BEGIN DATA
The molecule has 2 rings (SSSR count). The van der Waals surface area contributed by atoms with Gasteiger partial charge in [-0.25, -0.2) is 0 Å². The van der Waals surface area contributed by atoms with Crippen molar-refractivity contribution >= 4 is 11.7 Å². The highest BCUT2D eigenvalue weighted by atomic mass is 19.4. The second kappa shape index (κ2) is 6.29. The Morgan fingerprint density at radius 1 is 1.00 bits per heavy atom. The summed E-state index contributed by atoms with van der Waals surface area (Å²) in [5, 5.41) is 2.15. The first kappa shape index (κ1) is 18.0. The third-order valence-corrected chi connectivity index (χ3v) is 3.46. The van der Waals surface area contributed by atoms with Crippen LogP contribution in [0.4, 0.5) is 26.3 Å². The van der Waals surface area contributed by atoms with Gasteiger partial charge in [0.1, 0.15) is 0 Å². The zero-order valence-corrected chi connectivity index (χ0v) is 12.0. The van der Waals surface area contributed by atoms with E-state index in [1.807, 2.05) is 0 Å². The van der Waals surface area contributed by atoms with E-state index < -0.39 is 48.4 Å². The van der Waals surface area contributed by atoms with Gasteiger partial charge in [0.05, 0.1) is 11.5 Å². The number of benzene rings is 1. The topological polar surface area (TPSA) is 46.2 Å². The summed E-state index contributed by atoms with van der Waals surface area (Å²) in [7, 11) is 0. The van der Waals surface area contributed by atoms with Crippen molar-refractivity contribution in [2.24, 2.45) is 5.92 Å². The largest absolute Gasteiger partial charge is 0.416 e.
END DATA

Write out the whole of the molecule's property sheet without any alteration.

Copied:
The molecule has 2 rings (SSSR count). The van der Waals surface area contributed by atoms with Gasteiger partial charge in [-0.25, -0.2) is 0 Å². The van der Waals surface area contributed by atoms with Crippen molar-refractivity contribution >= 4 is 11.7 Å². The highest BCUT2D eigenvalue weighted by atomic mass is 19.4. The second kappa shape index (κ2) is 6.29. The Morgan fingerprint density at radius 1 is 1.00 bits per heavy atom. The summed E-state index contributed by atoms with van der Waals surface area (Å²) in [5, 5.41) is 2.15. The first kappa shape index (κ1) is 18.0. The third-order valence-corrected chi connectivity index (χ3v) is 3.46. The van der Waals surface area contributed by atoms with Crippen LogP contribution in [0.4, 0.5) is 26.3 Å². The van der Waals surface area contributed by atoms with Gasteiger partial charge in [0.1, 0.15) is 0 Å². The zero-order valence-corrected chi connectivity index (χ0v) is 12.0. The van der Waals surface area contributed by atoms with E-state index in [1.807, 2.05) is 0 Å². The van der Waals surface area contributed by atoms with E-state index < -0.39 is 48.4 Å². The van der Waals surface area contributed by atoms with Gasteiger partial charge in [0.05, 0.1) is 11.5 Å². The number of benzene rings is 1. The topological polar surface area (TPSA) is 46.2 Å². The summed E-state index contributed by atoms with van der Waals surface area (Å²) in [7, 11) is 0. The van der Waals surface area contributed by atoms with Crippen molar-refractivity contribution in [2.24, 2.45) is 5.92 Å². The largest absolute Gasteiger partial charge is 0.416 e.